Obesity is a condition in which a patient’s weight becomes a threat to their health. The Centers for Disease Control define obesity as a body mass index of at least 30. BMI is a measure of body fat based on height and weight for men and women. Patients with a BMI of 40 are over have “severe” or “morbid” obesity.
The first line of treatment for obesity is a lifestyle change. Patients may try to lose weight by eating healthier and/or beginning an exercise regimen. In some cases, doctors treating obesity may also recommend medications to aid with weight loss.
When conservative measures aren’t successful, weight loss surgery may be the best option.
Weight loss surgery helps patients lose weight by restricting the amount of food they can eat and/or limiting the absorption of nutrients. North Texas Surgical Specialists offers both gastric bypass and gastric sleeve surgery to patients. Both of these procedures result in a smaller stomach and a change in gut hormones.
Following weight loss surgery, patients will feel full after eating much less food. In addition, the body won’t be able to absorb as many of the calories the patient consumes. Both of these factors lead to weight loss.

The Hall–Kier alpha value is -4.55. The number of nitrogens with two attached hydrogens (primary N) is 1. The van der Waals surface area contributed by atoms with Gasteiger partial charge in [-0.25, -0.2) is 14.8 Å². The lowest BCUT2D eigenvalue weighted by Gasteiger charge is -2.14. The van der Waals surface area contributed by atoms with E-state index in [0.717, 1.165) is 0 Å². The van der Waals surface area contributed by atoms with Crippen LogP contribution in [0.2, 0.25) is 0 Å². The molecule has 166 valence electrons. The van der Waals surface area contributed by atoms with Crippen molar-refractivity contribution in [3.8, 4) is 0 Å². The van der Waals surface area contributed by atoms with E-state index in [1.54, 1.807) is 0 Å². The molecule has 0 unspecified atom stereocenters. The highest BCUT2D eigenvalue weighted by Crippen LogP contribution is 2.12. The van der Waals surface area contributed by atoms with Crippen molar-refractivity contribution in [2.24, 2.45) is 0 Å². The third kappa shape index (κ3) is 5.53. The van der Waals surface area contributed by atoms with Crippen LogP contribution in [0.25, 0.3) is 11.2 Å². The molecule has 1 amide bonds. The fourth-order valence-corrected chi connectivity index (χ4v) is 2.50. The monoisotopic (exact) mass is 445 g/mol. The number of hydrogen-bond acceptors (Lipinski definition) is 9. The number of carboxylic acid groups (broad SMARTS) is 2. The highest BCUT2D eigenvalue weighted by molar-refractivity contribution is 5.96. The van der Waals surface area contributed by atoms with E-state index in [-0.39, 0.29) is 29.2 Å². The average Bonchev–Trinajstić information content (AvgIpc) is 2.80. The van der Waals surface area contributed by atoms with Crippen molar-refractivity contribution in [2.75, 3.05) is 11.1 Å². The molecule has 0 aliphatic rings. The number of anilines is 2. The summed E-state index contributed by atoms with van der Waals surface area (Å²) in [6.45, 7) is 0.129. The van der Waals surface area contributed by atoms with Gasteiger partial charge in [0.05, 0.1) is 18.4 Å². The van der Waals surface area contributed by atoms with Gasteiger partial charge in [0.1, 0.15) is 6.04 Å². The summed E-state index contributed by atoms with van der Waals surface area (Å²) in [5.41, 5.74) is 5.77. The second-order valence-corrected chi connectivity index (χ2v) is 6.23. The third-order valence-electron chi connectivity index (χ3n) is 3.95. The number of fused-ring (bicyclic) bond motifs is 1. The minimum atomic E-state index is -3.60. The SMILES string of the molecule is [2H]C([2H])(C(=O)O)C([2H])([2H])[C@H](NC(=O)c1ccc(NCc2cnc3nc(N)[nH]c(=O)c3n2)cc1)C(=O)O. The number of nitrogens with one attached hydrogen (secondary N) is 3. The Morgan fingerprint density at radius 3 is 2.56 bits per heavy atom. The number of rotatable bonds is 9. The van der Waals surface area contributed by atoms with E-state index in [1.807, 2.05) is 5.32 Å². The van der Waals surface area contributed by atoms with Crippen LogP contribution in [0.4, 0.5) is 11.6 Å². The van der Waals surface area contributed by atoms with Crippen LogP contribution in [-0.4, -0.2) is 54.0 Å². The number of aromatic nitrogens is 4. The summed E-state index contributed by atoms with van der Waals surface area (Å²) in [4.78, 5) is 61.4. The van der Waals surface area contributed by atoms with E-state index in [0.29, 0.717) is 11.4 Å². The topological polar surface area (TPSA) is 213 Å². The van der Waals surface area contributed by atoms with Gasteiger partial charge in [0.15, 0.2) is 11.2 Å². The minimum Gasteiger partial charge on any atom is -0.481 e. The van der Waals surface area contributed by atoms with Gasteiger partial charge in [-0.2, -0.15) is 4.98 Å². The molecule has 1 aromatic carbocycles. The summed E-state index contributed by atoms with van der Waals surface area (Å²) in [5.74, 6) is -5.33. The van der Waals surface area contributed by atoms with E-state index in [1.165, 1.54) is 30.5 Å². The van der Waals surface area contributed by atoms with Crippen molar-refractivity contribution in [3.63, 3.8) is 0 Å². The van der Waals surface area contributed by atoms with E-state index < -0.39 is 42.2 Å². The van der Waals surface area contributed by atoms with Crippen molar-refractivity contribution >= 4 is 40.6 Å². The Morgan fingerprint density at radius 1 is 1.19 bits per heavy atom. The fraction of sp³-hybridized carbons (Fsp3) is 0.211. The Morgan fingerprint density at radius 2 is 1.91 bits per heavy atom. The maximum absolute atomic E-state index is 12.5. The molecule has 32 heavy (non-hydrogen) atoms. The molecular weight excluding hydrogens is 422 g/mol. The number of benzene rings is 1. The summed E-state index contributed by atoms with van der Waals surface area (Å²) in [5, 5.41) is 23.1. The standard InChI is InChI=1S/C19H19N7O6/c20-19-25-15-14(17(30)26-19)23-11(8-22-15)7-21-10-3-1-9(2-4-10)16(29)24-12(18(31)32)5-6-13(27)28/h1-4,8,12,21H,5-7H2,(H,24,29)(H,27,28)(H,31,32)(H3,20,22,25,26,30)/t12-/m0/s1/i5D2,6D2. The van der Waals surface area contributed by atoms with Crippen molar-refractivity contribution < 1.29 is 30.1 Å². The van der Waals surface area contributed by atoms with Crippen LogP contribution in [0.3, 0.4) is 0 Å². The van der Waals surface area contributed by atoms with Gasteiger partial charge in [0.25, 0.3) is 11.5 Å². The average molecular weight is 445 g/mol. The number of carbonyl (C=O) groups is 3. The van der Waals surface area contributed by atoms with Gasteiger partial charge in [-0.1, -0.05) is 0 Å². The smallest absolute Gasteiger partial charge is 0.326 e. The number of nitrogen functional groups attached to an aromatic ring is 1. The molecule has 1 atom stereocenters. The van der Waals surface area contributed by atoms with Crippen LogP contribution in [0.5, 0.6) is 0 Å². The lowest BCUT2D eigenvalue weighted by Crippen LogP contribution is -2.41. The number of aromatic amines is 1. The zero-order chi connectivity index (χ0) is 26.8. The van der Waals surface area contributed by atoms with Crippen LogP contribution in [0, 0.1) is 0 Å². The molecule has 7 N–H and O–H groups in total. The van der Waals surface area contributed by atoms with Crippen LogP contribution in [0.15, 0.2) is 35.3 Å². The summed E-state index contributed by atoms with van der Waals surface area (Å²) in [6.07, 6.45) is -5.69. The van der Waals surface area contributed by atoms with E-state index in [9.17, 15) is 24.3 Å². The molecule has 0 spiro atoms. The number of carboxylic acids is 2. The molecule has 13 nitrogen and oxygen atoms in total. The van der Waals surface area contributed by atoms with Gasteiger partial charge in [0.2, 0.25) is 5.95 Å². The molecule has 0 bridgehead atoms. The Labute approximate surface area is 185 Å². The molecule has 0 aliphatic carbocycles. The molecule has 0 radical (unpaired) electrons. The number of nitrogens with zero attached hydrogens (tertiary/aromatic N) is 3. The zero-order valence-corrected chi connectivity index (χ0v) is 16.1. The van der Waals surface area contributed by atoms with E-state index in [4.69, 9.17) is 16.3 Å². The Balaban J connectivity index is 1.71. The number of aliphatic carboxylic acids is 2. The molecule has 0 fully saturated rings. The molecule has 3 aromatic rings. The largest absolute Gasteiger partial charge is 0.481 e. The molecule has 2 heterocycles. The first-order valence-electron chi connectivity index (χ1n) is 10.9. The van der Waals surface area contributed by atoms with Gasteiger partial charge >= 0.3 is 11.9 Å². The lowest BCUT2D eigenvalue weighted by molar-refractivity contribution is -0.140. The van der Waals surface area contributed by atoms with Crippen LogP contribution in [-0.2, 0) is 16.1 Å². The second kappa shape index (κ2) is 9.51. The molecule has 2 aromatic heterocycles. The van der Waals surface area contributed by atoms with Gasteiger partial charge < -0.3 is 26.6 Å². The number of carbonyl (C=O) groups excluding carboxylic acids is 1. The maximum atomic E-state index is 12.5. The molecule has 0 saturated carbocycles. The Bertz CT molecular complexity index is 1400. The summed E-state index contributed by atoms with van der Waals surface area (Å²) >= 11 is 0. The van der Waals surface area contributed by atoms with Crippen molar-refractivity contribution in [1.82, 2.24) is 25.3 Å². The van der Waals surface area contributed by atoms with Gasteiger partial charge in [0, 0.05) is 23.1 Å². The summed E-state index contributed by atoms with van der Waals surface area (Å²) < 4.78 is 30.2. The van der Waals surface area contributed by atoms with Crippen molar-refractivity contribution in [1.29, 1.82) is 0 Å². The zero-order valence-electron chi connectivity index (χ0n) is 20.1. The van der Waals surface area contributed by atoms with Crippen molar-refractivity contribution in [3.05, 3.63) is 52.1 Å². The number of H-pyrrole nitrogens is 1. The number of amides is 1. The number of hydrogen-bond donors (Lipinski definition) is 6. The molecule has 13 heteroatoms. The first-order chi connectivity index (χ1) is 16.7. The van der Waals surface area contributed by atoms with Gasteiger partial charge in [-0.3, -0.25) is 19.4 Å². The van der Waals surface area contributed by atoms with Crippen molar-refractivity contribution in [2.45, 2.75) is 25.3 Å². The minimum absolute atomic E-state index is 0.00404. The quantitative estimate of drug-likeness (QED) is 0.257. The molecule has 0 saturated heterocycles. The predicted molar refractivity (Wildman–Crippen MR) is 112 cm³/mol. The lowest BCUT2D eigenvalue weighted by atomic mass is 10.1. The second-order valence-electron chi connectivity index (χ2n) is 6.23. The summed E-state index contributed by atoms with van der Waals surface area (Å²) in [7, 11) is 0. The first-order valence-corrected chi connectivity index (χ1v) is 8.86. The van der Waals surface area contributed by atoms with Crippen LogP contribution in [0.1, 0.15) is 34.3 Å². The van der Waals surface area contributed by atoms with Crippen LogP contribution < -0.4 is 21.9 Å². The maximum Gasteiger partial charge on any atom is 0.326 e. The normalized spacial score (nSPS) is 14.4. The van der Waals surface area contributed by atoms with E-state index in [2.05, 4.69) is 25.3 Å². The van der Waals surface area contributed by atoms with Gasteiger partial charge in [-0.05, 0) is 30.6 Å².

Weight loss surgery is most appropriate for patients who are morbidly obese and have a BMI of at least 40. Patients with a BMI of 35-39 may also be good candidates for weight loss surgery if they have at least one comorbid condition related to obesity, such as hypertension or type 2 diabetes. Patients who don’t meet these requirements should try to lose weight using more conservative treatments.
Weight loss surgery will be most effective for patients who make healthy lifestyle changes, such as eating a nutritious diet and engaging in regular physical activity. Making these lifestyle changes will also improve the overall health of the patient.
Most patients are able to return to work within 2 weeks after weight loss surgery. However, patients may need to take it slow initially.